Downtown redesign under way in Sequim
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Joe Smillie/Peninsula Daily News
New eggplant-colored bike racks have been placed around Sequim to mark the start of a $50,000 campaign by the city to makeover its downtown core.

By Joe Smillie
Peninsula Daily News

SEQUIM –– New eggplant-colored bicycle racks have popped up on the streets of Sequim as partial evidence of a $50,000 makeover of downtown decor.

With revenue from hotel-motel lodging taxes, the city is placing the bike racks, new benches, garbage cans and wayfinding signs around its commercial core.

The bicycle racks followed the installation of a $2,500 full-color vinyl decal of the city's logo, which was melted onto the asphalt in the middle of the city's main intersection of Sequim Avenue and Washington Street on July 1.

Sequim City Manager Steve Burkett said at Monday night's City Council meeting he has heard “it's a lot smaller than I thought it would be” from citizens about the 9-foot-diameter decal.

“On the street, it doesn't look so big,” Burkett said.

July 24 week's work

The benches, garbage cans and wayfinding signs are expected to be installed during the week of July 24, Burkett said, just after Sequim Lavender Weekend, which brings tourists to town for the Lavender Festival, put on by the Sequim Lavender Growers Association, and the Lavender Farm Faire, organized by the Sequim Lavender Farmers Association.

Plans for the makeover of the city's downtown were made with members of the Sequim Chamber Merchants Group, a subcommittee of the Sequim-Dungeness Valley Chamber of Commerce.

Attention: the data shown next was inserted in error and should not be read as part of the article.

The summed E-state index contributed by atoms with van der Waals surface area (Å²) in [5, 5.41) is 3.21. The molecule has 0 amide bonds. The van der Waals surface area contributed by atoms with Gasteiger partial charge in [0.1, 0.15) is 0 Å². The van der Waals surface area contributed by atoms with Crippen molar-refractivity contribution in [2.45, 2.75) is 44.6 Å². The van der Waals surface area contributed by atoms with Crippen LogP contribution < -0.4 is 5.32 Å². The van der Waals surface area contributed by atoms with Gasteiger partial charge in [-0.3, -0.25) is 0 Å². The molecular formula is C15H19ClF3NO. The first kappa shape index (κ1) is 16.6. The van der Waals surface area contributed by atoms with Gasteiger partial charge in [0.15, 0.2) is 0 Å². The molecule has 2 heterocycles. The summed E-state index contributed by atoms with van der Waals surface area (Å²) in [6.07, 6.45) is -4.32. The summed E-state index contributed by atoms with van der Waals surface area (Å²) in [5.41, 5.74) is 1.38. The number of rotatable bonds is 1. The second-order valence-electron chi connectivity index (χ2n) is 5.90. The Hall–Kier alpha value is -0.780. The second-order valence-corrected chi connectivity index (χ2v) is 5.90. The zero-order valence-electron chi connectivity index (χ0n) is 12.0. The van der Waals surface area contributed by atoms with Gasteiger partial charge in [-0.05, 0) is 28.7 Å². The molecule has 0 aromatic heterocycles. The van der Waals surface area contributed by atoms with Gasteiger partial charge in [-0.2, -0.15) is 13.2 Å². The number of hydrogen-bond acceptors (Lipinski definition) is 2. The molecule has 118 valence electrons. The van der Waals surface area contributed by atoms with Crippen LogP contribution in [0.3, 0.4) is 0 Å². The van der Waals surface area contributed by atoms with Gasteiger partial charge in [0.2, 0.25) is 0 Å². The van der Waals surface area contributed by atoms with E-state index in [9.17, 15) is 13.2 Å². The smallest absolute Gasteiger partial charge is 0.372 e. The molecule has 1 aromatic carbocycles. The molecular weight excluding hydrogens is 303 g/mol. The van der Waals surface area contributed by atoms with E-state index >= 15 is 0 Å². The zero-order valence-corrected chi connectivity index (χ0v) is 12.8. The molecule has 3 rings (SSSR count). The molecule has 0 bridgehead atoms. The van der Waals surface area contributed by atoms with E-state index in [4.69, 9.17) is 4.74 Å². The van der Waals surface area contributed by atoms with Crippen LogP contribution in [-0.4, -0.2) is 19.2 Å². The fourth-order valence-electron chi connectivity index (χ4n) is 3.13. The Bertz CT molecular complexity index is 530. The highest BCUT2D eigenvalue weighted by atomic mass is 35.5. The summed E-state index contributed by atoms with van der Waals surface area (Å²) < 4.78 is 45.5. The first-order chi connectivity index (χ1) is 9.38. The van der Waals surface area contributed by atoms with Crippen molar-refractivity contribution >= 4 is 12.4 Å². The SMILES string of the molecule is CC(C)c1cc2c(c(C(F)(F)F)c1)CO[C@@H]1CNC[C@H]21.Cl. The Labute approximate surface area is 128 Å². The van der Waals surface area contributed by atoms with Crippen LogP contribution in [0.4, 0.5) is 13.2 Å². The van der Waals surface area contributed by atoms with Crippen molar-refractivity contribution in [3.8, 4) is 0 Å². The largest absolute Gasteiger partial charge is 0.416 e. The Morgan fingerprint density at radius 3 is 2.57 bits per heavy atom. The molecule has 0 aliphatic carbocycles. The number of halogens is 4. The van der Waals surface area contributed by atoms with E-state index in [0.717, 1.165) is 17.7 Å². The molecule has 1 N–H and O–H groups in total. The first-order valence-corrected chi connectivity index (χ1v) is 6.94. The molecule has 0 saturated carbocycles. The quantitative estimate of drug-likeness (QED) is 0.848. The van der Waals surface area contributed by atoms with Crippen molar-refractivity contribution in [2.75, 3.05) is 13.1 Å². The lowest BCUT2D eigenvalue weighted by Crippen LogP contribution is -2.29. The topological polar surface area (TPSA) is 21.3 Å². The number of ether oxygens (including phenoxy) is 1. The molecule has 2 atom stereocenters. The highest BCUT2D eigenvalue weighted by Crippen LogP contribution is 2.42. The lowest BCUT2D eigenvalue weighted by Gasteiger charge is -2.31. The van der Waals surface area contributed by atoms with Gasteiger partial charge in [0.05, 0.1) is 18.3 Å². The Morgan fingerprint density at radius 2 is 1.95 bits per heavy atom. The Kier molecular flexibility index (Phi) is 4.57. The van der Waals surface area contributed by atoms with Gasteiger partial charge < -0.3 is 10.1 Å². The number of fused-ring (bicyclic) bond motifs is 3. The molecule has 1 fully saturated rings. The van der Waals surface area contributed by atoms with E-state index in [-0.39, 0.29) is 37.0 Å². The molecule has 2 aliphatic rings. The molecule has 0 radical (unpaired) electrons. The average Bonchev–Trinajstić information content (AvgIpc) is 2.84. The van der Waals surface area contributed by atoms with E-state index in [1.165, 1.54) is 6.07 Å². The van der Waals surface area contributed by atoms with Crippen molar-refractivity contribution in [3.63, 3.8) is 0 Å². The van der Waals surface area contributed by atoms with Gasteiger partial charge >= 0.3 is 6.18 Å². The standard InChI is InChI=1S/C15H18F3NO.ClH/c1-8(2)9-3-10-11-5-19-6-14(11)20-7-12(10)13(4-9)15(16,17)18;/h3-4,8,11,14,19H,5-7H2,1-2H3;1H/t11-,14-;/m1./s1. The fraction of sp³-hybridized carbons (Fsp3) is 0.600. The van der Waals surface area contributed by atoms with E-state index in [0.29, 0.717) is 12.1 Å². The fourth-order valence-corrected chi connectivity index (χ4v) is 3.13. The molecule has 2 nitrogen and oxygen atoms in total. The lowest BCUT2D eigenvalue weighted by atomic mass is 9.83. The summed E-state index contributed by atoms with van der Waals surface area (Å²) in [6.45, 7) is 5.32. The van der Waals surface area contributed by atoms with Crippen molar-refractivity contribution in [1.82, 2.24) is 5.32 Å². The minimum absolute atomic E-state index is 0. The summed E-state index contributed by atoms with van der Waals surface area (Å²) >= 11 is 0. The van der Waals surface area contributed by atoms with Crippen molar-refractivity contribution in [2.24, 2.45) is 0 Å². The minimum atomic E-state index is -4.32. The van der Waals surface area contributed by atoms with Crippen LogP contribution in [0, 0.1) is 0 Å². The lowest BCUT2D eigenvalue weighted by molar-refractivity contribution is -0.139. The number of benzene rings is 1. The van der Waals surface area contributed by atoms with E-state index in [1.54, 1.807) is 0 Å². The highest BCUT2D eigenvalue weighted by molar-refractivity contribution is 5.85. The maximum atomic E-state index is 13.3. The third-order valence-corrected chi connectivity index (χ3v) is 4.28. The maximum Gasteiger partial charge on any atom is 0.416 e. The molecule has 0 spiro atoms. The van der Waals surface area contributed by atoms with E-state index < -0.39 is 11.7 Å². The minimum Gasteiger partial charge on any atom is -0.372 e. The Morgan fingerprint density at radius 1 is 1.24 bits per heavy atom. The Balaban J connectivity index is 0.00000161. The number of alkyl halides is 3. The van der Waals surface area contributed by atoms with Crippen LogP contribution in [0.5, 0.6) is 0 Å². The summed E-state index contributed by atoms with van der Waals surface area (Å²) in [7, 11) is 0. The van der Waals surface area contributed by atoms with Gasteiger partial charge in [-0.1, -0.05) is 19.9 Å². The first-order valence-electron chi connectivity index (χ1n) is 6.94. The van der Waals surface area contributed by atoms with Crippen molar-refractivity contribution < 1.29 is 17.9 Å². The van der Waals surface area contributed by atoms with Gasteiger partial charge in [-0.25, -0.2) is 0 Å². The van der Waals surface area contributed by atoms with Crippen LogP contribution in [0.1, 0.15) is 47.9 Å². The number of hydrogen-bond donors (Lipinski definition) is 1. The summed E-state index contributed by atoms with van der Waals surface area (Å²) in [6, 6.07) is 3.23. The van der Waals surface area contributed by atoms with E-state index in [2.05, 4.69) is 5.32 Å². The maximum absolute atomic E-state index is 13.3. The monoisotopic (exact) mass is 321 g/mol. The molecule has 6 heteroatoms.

Among the panel's top requests were more furniture — benches, for instance — in the downtown core and a makeover of Seal Street Park in the middle of West Washington's 100 block.

Also Monday, Burkett told the council the city is negotiating a lease with a potential tenant for a building at the old Gull service station at the corner of Sequim Avenue and Washington Street.

The city purchased the lot June 14 from Gull Industries for $215,000 with the idea of controlling development at the city's busiest intersection.

The Gull station closed in the 1980s.

Burkett said the potential tenant is “a people place” that would fit into the city's vision for the corner.


Sequim-Dungeness Valley Editor Joe Smillie can be reached at 360-681-2390, ext. 5052, or at

Last modified: July 11. 2013 5:54PM
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